Sometimes, from Vathy, on days with clear sky, you can see the peak of Mt Karvounis. And, if you look carefully, you can see three structures: white thingy on the right and two brown thingies on the left. That made me curious: what are they? Let’s find out!
I searched for a bike rental shop in Vathy. I found only one place (open) and they were not renting bikes at the time (outside tourist season), just cars. Damn. Searched online and there I found Giorgos. His shop was in Kokkari (10km away), but he agreed to bring a bike to Vathy. He gave me an Ideal bike (Greek manufacturer) which was more than adequate for my expedition.
I quickly went off the main road and accommodated with the Greek backroads.
After getting used to the bike, it was time for the ascent. The peak of the mountain was at over 1100m altitude, while I was still at 100m. I took the most direct route I found on the GPS and started climbing. This side of the mountain features the village of Vourliotes at about 300-400m altitude, but you can find houses up to about 700-800m and vineyards even around 1000m.
Getting close to the top, the surrounding area starts looking desolated. I reached areas affected by wildfire. I also found a deserted picnic area.
Finally, I reached the top of Mt Karvounis. The GPS showed 1137m altitude. I partly elucidated the mystery of the three structures. I found what looked like a hermit’s shack. It was pretty solid, with thick walls and modern door and window. (People say somebody used to live there. Some even think somebody still does. All we know is.. he’s called The Stig!) I didn’t knock on the door – I was shy.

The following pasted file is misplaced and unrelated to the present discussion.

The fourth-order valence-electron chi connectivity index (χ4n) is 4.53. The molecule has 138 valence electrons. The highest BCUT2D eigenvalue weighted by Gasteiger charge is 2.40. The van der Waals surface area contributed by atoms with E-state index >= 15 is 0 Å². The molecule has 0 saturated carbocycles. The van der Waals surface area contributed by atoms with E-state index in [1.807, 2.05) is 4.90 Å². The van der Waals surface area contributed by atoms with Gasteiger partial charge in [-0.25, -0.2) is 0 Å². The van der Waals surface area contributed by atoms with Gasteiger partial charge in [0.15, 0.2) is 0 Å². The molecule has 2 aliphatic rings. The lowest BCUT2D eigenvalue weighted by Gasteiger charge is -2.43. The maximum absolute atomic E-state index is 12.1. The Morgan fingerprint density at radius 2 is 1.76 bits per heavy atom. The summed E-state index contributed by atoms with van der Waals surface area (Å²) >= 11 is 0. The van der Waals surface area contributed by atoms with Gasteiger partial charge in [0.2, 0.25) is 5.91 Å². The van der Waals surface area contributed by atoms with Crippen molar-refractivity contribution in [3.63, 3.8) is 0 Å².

There were also two metal structures, big and rusty. I don’t know what they were used for. Maybe in the ’70s, this was the only place with TV reception, so people gathered here to see football matches projected on these screens,.. dunno.
I chose another route for descending and experienced yet another side of the mountain. This time, I was going through a Mediterranean forest engulfed in low clouds. The road twisted through the forest, with one hairpin turn after the other.
I descended rapidly towards the village of Manolates. I always wanted to bike through a traditional Mediterranean village. Must have something to do with the narrow steep streets, I guess. And I got my 30 seconds of joy. I even biked through a domestic quarrel. The man stepped to the side of the street and let me pass, while continuing his argument with the woman.
Soon after, I finished my expedition on the beaches of Kokkari, next to Giorgos’ wind surfing shop.
The GPS track shows a whooping 2300m climb. Unfortunately for me, I’m not yet capable of something like that (or the 90kmph max speed due to weak GPS signal in an area). I probably climbed around 1600-1800m. Yet, that’s a new personal record. Hooray!